People tend to underestimate the time it takes to accomplish tasks. This bias known as the planning fallacy derives from the tendency to focus attention too narrowly on the envisaged goal and to ignore additional information that could make predictions more accurate and less biased. Drawing on recent research showing that power induces attentional focus, four studies tested the hypothesis that power strengthens the tendency to underestimate future task completion time. Across a range of task domains, and using multiple operationalizations of power, including actual control over outcomes (Study 1), priming (Studies 2 and 3), and individual differences (Study 4), power consistently led to more optimistic and less accurate time predictions. Support was found for the role of attentional focus as an underlying mechanism for those effects. Differences in optimism, self-efficacy, and mood did not contribute to the greater bias in powerful individuals’ forecasts. We discuss the implications of these findings for institutional decision processes and occupational health.
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"One of the problems that makes time management (Koch and Kleinmann 2002) so difficult is the planning fallacy: the tendency to underestimate future task duration despite knowing that previous tasks overran (Kahneman and Tversky 1979). Considerable research (e.g., Buehler et al. 1997; Burt and Kemp 1994; Halkjelsvik et al. 2011; König 2005; Roy et al. 2008; Thomas et al. 2004; Weick and Guinote 2010; for recent overviews see Buehler et al. 2010, and Halkjelsvik and Jørgensen 2012) has almost universally found that tasks take longer than predicted, and this has been observed on various laboratory and real world tasks including writing college assignments (e.g., Buehler et al. 1994) and shopping for gifts (Kruger and Evans 2004). Such underestimation of task duration may cause serious problems; for example, students may start to work on assignments too late to achieve good grades and gifts bought in the rush may not have the anticipated consequences (see Kruger and Evans 2004). "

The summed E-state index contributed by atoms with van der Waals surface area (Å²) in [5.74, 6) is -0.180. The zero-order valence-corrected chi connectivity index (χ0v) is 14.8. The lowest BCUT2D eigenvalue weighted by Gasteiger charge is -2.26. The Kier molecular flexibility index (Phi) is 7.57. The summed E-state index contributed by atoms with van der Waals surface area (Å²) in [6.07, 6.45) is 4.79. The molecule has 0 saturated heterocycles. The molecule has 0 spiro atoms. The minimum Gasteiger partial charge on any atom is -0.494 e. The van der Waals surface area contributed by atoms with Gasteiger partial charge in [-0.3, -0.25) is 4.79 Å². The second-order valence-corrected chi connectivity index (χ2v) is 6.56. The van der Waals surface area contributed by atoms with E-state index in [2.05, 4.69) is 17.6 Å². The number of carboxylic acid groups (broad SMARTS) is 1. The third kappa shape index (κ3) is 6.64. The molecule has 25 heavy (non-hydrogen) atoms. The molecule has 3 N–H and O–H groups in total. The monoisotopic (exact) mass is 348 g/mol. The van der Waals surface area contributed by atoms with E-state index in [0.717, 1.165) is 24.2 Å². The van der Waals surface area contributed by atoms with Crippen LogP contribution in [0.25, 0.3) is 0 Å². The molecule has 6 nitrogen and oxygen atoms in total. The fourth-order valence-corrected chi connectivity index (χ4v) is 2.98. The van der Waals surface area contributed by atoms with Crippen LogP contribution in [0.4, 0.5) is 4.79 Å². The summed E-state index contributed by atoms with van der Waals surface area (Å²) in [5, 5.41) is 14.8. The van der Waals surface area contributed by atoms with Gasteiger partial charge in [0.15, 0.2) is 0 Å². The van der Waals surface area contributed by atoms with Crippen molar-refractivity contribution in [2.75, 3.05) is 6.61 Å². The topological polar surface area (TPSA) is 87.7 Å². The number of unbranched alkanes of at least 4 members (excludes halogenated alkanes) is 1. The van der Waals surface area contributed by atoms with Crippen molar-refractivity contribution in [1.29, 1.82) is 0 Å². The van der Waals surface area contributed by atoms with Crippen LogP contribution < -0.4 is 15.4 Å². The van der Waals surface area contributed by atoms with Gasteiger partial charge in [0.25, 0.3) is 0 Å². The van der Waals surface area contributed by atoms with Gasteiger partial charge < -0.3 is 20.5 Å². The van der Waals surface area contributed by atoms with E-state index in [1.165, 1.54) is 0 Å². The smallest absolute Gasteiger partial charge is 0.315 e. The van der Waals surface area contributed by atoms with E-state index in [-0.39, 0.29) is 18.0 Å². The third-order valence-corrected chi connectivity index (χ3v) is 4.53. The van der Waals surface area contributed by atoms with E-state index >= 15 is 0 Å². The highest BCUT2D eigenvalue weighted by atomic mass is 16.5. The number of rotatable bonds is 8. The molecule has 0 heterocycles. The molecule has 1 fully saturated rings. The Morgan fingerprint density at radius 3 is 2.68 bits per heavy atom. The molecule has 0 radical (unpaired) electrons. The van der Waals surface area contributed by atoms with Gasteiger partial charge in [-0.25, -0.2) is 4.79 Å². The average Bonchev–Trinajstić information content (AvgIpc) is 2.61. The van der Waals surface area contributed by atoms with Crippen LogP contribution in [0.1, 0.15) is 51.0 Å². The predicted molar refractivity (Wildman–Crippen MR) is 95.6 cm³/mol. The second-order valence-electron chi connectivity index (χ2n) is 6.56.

[Show abstract][Hide abstract]ABSTRACT: It is a common time management problem that people underestimate the duration of tasks, which has been termed the “planning fallacy.” To overcome this, it has been suggested that people should be informed about how long they previously worked on the same task. This study, however, tests whether previous misestimation also affects the duration estimation of a novel task, even if the feedback is only self-generated. To test this, two groups of participants performed two unrelated, laboratory-based tasks in succession. Learning was manipulated by permitting only the experimental group to retrospectively estimate the duration of the first task before predicting the duration of the second task. Results showed that the experimental group underestimated the duration of the second task less than the control group, which indicates a general kind of learning from previous misestimation. The findings imply that people could be trained to carefully observe how much they misestimate task duration in order to stimulate learning. The findings are discussed in relation to the anchoring account of task duration misestimation and the memory-bias account of the planning fallacy.
Full-text · Article · Mar 2015 · Current psychology (New Brunswick, N.J.)
"The three scales were also highly correlated (rs = 0.60 to 0.70), and may tap the same underlying construct: a desire for control or an actual feeling of control. Weick and Guinote (2010) found an effect of power on time predictions. "
[Show abstract][Hide abstract]ABSTRACT: Halkjelsvik, T., Rognaldsen, M. & Teigen, K. H. (2012). Desire for control and optimistic time predictions. Scandinavian Journal of Psychology 53, 499–505.
Few studies have investigated individual differences in time predictions. We report two experiments that show an interaction between the personality trait Desirability of Control and reward conditions on predictions of performance time. When motivated to perform a task quickly, participants with a strong desire for control produced more optimistic predictions than those with a weaker desire for control. This effect could also be observed for a completely uncontrollable task. The results are discussed in relation to the finding that power produces more optimistic predictions, and extend this work by ruling out some previously suggested explanations.
No preview · Article · Oct 2012 · Scandinavian Journal of Psychology